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Black holes have different diets - and some are picky eaters

Black holes are some of the most mysterious and powerful objects in the universe. They grow larger as they devour basically everything they encounter, including dust, stars, planets, and even other black holes. However, a new study reveals that black holes have different diets and eating habits.

Some black holes are messy eaters, gobbling up huge chunks of matter at once, causing bright outbursts of light. Others are much more refined diners, consuming their diet in a slow and steady stream, barely causing a ripple in the cosmic pond.

Scientists have been trying to understand these differences for years. Now, thanks to data from NASA’s retired Spitzer Space Telescope, they may have uncovered the secret to how some black holes, like the one at the center of our neighboring galaxy Andromeda, maintain their picky eating habits.

Black hole’s diet via dust streams

Researchers employed the infrared imaging technology of the Spitzer Space Telescope to examine the core of the Andromeda galaxy. This investigation revealed extensive dust streams that extend for thousands of light-years, directing towards the supermassive black hole at the galaxy’s center.

These observations of dust movements are crucial as they help explain the processes by which the black hole continuously feeds on incoming material in a steady, subdued manner.

Black hole buffet

When a black hole consumes a substantial amount of matter, such as a star or a gas cloud, the interaction is visually dramatic. The immense gravitational pull of the black hole rapidly heats this material to extremely high temperatures as it approaches the event horizon – the boundary beyond which nothing can escape.

As the material accelerates and heats up, it emits a vast amount of radiation across various wavelengths of the electromagnetic spectrum. This emission can be so intense that it sometimes outshines the collective light of an entire galaxy, creating what is known as a quasar or an active galactic nucleus.

However, the supermassive black holes located at the centers of the Milky Way and Andromeda exhibit much quieter behavior. Unlike more active black holes, these do not display the same dramatic flares of brightness.

The light emitted from these black holes is notably faint and remains consistent over time. This suggests that they are not engaging in the sporadic consumption of large masses. Instead, they appear to be steadily accreting smaller quantities of material.

This method of consumption is less disruptive and does not lead to the same level of radiant outburst, hence their categorization as some of the quietest eaters in the universe. Their feeding process, characterized by the ingestion of smaller, more consistent streams of matter, contrasts sharply with the more violent and episodic feeding habits seen in other galactic centers.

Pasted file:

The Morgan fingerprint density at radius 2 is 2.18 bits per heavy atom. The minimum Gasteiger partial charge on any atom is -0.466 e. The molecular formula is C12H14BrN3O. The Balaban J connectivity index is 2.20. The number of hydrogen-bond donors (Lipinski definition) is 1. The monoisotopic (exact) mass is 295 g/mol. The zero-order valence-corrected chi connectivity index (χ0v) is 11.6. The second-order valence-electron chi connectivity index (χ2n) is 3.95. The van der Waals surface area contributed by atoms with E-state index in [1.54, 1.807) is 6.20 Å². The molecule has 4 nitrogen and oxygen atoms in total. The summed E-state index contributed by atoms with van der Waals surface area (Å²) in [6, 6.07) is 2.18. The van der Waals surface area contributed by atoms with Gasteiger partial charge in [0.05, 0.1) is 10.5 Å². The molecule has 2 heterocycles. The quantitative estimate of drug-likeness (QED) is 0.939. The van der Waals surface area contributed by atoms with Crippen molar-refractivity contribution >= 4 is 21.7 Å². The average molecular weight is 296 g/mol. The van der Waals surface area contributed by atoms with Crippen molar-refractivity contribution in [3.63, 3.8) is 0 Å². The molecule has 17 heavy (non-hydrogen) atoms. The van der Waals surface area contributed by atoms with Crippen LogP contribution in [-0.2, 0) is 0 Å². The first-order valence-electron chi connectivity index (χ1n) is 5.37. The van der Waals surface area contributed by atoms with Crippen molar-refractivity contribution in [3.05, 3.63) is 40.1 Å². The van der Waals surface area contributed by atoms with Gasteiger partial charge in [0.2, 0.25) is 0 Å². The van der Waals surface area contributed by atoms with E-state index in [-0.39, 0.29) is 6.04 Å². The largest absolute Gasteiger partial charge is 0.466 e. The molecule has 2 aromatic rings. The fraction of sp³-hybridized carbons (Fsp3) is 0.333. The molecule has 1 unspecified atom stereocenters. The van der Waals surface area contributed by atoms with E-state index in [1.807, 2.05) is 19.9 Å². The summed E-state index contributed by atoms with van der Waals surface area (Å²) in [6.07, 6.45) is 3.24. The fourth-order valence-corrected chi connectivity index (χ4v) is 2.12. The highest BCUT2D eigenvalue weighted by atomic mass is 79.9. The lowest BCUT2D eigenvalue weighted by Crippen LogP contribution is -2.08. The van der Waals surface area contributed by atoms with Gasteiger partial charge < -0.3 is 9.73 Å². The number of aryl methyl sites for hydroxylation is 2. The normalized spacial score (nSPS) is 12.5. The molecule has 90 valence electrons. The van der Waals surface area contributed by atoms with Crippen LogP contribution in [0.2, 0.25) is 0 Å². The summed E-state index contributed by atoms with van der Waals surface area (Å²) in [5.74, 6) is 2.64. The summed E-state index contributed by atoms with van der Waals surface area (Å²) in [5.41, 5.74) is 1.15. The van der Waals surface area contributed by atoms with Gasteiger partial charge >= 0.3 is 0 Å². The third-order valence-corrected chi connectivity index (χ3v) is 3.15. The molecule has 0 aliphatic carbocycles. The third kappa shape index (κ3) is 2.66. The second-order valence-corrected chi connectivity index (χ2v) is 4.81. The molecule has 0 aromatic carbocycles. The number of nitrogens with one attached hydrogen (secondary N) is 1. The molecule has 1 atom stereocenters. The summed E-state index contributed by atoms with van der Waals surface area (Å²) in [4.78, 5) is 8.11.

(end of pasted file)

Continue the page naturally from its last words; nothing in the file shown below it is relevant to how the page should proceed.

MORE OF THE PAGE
Secret ingredient in black hole’s diet

A study published earlier this year proposed a theory to explain this. The researchers suggested that these quiet black holes have a diet that consists of a continuous stream of gas and dust. 

They used computer simulations to model how gas and dust would behave near a supermassive black hole. The simulations showed that a steady flow of material could form a swirling disk around the black hole, providing a constant source of nourishment.

This theory, however, comes with a twist. The streams feeding the black hole can’t be too big or too small. If they’re too large, they could break apart and fall into the black hole in unpredictable clumps, causing those messy outbursts of light. But if they’re too small, the black hole wouldn’t get enough to eat and would start to shrink.

Spitzer to the rescue

The researchers compared their simulations to actual observations from Spitzer and its cousin, the Hubble Space Telescope. They found dusty spirals in Andromeda that matched the predicted size and flow rate needed to feed a quiet black hole. 

These dusty tendrils could be the black hole’s personal buffet line, constantly replenished to satisfy its insatiable appetite. “This is a great example of scientists reexamining old data to reveal new insights,” said Almudena Prieto, an astrophysicist involved in the study. “We have 20-year-old data telling us things we didn’t recognize when we first collected it.”

Deeper look into Andromeda

Launched in 2003, Spitzer was a marvel of engineering. It was specifically designed to see the universe in infrared light, which is invisible to our eyes. Different infrared wavelengths reveal different features of celestial objects. Hot, glowing objects like stars show up brightly in certain wavelengths, while cooler objects like dust clouds appear in others.

By separating these wavelengths, astronomers can essentially peel back the layers of a galaxy, revealing its hidden structure. In the case of Andromeda, this revealed a surprising view of the black hole’s vital diet. 

Unlike our Milky Way, which has distinct spiral arms, Andromeda is dominated by a large ring of dust. This ring also has a curious gap, likely caused by a smaller galaxy that wandered a little too close.

Andromeda’s proximity to Earth makes it a prime target for astronomical study. It’s the closest large galaxy to our Milky Way, and with the naked eye, it would appear six times wider than the Moon. Even with a powerful telescope like Spitzer, capturing a detailed image of Andromeda required a whopping 11,000 separate snapshots.


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